Paul Heywood and Elizabeth Johnson raise important questions in a recent journal article about Transparency International’s corruption assessment methodology; their article deserves close attention by consumers and producers of any type of corruption assessment. The purpose of a corruption assessment is to determine where a country is falling short in the fight against corruption and what more it needs to do. An assessment is the backbone of any national anticorruption policy, providing both a roadmap for reform and a gauge for measuring progress, and with a wrong map or inaccurate gauge, the chances the policy will curb corruption are slight.
TI calls its corruption assessment method the National Integrity System (NIS). One of the more than 500 different corruption assessment methodologies (or “tools” in anticorruption jargon) now in use, it is among the oldest and most widely used. Since 2001, it has been an input into anticorruption policy in over 100 countries. Heywood and Johnson find it has four weaknesses –
1) Emphasis on institutions in isolation. Heywood and Johnson explain that at its core the NIS was to be a review of “public sector anti-corruption strategies, watchdog agencies, public awareness and participation, accountability of the courts, roles of the media and the private sector, and international cooperation.” While NIS’ originators meant this to be a suggestive rather than a prescriptive list of issues and institutions, in practice the assessments have evolved into an institutional check-list – lengthy discussions of a long list of institutions ranging from the different branches of government to individual agencies like the police and electoral commissions to political parties, the media, and other non-governmental actors. This institution-by-institution focus ignores how these institutions interact, how certain ones reinforce or undermine others and how some take on new missions to compensate for the failure of others. It is as if a structural engineer reported on the strength of each beam in the building without any evaluation of how their interconnections shored up or threatened the structure’s overall integrity.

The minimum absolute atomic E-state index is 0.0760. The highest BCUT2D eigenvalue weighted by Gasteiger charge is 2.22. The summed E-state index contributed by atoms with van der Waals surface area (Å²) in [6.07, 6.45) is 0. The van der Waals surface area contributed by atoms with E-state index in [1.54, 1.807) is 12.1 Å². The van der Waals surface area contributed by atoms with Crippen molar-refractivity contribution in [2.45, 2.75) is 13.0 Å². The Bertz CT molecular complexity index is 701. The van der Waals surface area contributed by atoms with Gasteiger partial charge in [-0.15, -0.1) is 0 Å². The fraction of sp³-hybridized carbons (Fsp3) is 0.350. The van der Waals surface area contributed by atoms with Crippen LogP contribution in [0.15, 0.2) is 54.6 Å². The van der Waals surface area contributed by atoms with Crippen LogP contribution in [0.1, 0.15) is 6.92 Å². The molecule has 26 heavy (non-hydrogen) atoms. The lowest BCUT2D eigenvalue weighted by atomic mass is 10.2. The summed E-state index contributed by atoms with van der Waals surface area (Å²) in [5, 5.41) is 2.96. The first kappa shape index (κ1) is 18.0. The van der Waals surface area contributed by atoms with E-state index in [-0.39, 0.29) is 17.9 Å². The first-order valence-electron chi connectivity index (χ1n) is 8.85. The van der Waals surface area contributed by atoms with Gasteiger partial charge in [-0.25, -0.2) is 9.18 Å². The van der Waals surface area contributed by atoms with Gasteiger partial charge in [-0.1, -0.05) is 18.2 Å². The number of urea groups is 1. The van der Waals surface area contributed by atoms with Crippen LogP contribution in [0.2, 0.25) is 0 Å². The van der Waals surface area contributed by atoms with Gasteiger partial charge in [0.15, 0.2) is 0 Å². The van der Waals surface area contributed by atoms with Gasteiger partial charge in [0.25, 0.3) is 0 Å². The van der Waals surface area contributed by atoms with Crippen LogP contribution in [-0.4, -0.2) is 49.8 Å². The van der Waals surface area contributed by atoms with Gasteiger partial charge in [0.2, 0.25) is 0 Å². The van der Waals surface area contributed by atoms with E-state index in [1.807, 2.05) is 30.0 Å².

2) Lack of cultural sensitivity. Johnson led a 2014 NIS assessment of Cambodia, and the Heywood/Johnson critique was prompted by the poor fit between the NIS methodology and the Cambodian reality. One of the world’s poorer nations, governed by an autocrat, still recovering from the effects of a long war and its genocidal aftermath, and highly aid-dependent, the NIS provided an uncertain guide to corruption in Cambodia or what to do about it. Questions like whether judges had a well-developed ethics code or whether there is a judicial services commission seemed beside the point given Cambodia’s recent history. Measured by the Millennium Development Goals, Cambodia (with its donors) has made significant progress in improving human welfare and creating a functioning state. Yet the NIS methodology was unable to reflect these changes. Heywood and Johnson’s complaint:
“If a country is starting from a low base, but building fast, this is surely a more positive picture than a country starting from a high base and declining. The ‘one shot’ nature of the NIS, coupled with the reductionism inherent in the [institutional summary approach] of the NIS evaluation, abstracts away important nuances about country level developments.”